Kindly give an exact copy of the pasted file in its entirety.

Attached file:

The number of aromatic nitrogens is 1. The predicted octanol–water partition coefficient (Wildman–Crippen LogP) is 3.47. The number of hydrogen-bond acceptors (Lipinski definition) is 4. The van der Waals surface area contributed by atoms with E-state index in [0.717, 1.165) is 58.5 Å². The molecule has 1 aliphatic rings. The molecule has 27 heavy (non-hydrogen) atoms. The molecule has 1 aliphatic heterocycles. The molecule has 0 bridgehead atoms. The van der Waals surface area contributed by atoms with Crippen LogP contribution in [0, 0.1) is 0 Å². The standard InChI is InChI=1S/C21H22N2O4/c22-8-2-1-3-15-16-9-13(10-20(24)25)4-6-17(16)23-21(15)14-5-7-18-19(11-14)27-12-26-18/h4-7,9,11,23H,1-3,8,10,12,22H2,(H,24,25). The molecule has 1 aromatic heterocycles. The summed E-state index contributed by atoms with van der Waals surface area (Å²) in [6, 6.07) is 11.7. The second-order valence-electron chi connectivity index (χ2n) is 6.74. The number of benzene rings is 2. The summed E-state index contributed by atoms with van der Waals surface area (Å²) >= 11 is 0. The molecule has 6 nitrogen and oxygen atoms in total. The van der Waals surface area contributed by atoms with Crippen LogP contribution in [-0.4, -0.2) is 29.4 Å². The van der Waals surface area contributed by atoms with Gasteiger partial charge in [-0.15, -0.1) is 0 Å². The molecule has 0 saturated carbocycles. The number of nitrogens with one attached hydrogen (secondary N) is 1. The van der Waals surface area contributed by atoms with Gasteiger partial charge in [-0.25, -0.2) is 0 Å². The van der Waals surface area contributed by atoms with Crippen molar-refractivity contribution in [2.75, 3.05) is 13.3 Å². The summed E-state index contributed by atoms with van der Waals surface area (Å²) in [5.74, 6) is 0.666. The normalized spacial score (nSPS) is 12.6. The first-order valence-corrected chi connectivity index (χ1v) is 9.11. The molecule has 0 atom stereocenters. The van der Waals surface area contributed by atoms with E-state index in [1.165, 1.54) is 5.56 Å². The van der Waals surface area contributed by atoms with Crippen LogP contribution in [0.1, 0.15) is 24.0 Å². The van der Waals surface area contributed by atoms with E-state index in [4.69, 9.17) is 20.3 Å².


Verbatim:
The number of aromatic nitrogens is 1. The predicted octanol–water partition coefficient (Wildman–Crippen LogP) is 3.47. The number of hydrogen-bond acceptors (Lipinski definition) is 4. The van der Waals surface area contributed by atoms with E-state index in [0.717, 1.165) is 58.5 Å². The molecule has 1 aliphatic rings. The molecule has 27 heavy (non-hydrogen) atoms. The molecule has 1 aliphatic heterocycles. The molecule has 0 bridgehead atoms. The van der Waals surface area contributed by atoms with Crippen LogP contribution in [0, 0.1) is 0 Å². The standard InChI is InChI=1S/C21H22N2O4/c22-8-2-1-3-15-16-9-13(10-20(24)25)4-6-17(16)23-21(15)14-5-7-18-19(11-14)27-12-26-18/h4-7,9,11,23H,1-3,8,10,12,22H2,(H,24,25). The molecule has 1 aromatic heterocycles. The summed E-state index contributed by atoms with van der Waals surface area (Å²) in [6, 6.07) is 11.7. The second-order valence-electron chi connectivity index (χ2n) is 6.74. The number of benzene rings is 2. The summed E-state index contributed by atoms with van der Waals surface area (Å²) >= 11 is 0. The molecule has 6 nitrogen and oxygen atoms in total. The van der Waals surface area contributed by atoms with Crippen LogP contribution in [-0.4, -0.2) is 29.4 Å². The van der Waals surface area contributed by atoms with Gasteiger partial charge in [-0.15, -0.1) is 0 Å². The molecule has 0 saturated carbocycles. The number of nitrogens with one attached hydrogen (secondary N) is 1. The van der Waals surface area contributed by atoms with Gasteiger partial charge in [-0.25, -0.2) is 0 Å². The van der Waals surface area contributed by atoms with Crippen molar-refractivity contribution in [2.75, 3.05) is 13.3 Å². The summed E-state index contributed by atoms with van der Waals surface area (Å²) in [5.74, 6) is 0.666. The normalized spacial score (nSPS) is 12.6. The first-order valence-corrected chi connectivity index (χ1v) is 9.11. The molecule has 0 atom stereocenters. The van der Waals surface area contributed by atoms with E-state index in [1.165, 1.54) is 5.56 Å². The van der Waals surface area contributed by atoms with Crippen LogP contribution in [0.1, 0.15) is 24.0 Å². The van der Waals surface area contributed by atoms with E-state index in [4.69, 9.17) is 20.3 Å².